410 Ninth Avenue
Seattle, WA 98104
The Norm Maleng Building adjoins Harborview’s East Hospital wing by a six-story bridge building, which spans Ninth Avenue and makes a bold architectural statement. Public art is integrated into the streetscape and under the bridge building, which also includes a soft blue lighting treatment for the north façade.
Named in honor of the late King County prosecutor Norm Maleng, this state-of-the-art facility for inpatient expansion was built to the highest seismic standards and houses eight new operating rooms, 50 additional critical- and acute-care beds, clinic space and visitor waiting areas.
By expanding and upgrading our facilities, this project provides us with additional capacity to meet the needs of patients in our region for years to come. It also ensures that Harborview can continue to serve the community during an earthquake in our role as the disaster control hospital for Seattle and King County.
The Northwest Collection of Contemporary Ceramic Art is the only one of its kind in the region and is on permanent view in the lobby of the Norm Maleng Building at Harborview.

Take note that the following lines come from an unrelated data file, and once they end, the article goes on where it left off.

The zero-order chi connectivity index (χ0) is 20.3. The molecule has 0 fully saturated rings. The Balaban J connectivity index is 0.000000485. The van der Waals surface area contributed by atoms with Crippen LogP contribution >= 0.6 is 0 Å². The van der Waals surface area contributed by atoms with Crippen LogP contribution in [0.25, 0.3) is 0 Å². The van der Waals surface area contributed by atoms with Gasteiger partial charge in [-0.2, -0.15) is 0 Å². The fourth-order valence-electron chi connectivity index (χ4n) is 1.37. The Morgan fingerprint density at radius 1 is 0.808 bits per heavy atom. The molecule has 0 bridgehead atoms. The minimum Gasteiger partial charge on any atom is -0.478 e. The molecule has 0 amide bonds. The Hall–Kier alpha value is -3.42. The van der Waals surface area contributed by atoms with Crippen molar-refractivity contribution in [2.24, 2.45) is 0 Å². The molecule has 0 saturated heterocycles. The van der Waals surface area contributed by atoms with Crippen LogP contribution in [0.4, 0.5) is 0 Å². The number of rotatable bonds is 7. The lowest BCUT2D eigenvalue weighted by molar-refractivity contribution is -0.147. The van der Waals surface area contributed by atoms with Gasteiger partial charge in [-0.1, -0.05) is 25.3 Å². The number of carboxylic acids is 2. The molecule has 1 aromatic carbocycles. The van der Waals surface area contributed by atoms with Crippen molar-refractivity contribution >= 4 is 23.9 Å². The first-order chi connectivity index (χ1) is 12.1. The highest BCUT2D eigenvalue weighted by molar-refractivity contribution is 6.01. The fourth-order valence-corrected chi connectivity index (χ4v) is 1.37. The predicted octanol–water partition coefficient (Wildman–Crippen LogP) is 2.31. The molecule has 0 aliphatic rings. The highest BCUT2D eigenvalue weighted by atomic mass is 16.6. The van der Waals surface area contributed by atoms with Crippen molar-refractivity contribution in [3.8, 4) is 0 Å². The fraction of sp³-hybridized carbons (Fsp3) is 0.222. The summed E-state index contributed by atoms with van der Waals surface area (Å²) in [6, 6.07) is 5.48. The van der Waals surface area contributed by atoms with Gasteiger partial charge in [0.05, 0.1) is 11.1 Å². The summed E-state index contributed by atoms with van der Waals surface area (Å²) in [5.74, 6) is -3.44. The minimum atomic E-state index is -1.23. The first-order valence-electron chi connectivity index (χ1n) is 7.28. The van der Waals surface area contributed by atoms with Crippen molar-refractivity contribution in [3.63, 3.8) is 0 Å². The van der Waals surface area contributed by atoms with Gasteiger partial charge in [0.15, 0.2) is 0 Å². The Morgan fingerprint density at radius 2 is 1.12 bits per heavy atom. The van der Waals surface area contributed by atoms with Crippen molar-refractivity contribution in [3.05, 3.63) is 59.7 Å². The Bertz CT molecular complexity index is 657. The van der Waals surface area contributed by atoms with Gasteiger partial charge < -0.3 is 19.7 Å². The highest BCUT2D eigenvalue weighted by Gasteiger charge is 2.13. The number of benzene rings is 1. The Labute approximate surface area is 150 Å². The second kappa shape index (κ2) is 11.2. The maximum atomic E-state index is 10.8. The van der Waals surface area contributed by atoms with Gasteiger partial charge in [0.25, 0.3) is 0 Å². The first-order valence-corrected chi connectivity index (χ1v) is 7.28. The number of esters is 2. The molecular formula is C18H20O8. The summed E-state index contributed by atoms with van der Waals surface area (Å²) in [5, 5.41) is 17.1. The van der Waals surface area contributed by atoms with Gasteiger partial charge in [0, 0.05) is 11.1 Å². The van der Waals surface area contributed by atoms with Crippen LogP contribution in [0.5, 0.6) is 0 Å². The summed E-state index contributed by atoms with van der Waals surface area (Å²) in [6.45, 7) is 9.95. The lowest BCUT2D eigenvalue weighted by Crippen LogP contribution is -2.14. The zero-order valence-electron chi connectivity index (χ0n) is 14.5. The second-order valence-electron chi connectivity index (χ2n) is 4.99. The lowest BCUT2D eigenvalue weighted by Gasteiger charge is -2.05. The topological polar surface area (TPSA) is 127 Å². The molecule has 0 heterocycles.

The collection reflects contributions by regional artists to the national ceramics movement, beginning in the 1940s and continuing to present day. It includes 45 individual pieces given by Anne Gould Hauberg, one of Seattle’s most revered collectors and philanthropists.
As part of Harborview’s patient- and family-centered care environment, the bridge building spanning Ninth Avenue is outfitted with comfortable and tranquil waiting areas for patient families. These light-drenched areas face south and have sweeping views of Mount Rainier. Patient rooms are spacious with maximum privacy and have large windows, flooding the space with natural light even on a cloudy day.
The building was made possible thanks to King County voters’ generous support of the $193 million bond measure in 2000. The generosity of King County voters allows Harborview to grow, better serve the community and accomplish our mission of caring.